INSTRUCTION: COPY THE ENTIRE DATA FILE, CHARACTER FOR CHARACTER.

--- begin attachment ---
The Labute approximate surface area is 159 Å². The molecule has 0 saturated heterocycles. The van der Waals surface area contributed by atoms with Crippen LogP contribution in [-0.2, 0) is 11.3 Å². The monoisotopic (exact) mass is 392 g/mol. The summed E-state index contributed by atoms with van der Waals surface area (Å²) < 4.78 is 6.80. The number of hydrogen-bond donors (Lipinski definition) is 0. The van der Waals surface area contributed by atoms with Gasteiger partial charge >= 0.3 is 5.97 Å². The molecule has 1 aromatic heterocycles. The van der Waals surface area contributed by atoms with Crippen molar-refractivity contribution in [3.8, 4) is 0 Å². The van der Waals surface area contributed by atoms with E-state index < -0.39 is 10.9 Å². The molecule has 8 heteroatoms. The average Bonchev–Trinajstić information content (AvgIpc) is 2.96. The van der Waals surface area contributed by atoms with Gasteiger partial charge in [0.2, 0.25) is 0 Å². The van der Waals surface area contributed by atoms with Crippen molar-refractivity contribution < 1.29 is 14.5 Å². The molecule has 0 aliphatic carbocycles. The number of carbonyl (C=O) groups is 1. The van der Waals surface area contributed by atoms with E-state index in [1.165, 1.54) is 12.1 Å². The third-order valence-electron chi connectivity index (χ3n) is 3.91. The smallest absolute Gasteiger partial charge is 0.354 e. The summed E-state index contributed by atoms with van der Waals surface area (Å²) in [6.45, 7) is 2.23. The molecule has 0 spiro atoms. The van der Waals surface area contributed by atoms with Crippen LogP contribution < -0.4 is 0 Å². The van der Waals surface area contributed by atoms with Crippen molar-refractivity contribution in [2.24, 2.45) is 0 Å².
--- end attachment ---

The Labute approximate surface area is 159 Å². The molecule has 0 saturated heterocycles. The van der Waals surface area contributed by atoms with Crippen LogP contribution in [-0.2, 0) is 11.3 Å². The monoisotopic (exact) mass is 392 g/mol. The summed E-state index contributed by atoms with van der Waals surface area (Å²) < 4.78 is 6.80. The number of hydrogen-bond donors (Lipinski definition) is 0. The van der Waals surface area contributed by atoms with Gasteiger partial charge >= 0.3 is 5.97 Å². The molecule has 1 aromatic heterocycles. The van der Waals surface area contributed by atoms with Crippen molar-refractivity contribution in [3.8, 4) is 0 Å². The van der Waals surface area contributed by atoms with E-state index < -0.39 is 10.9 Å². The molecule has 8 heteroatoms. The average Bonchev–Trinajstić information content (AvgIpc) is 2.96. The van der Waals surface area contributed by atoms with Gasteiger partial charge in [0.2, 0.25) is 0 Å². The van der Waals surface area contributed by atoms with Crippen molar-refractivity contribution < 1.29 is 14.5 Å². The molecule has 0 aliphatic carbocycles. The number of carbonyl (C=O) groups is 1. The van der Waals surface area contributed by atoms with E-state index in [1.165, 1.54) is 12.1 Å². The third-order valence-electron chi connectivity index (χ3n) is 3.91. The smallest absolute Gasteiger partial charge is 0.354 e. The summed E-state index contributed by atoms with van der Waals surface area (Å²) in [6.45, 7) is 2.23. The molecule has 0 spiro atoms. The van der Waals surface area contributed by atoms with Crippen LogP contribution < -0.4 is 0 Å². The van der Waals surface area contributed by atoms with Crippen molar-refractivity contribution in [2.24, 2.45) is 0 Å².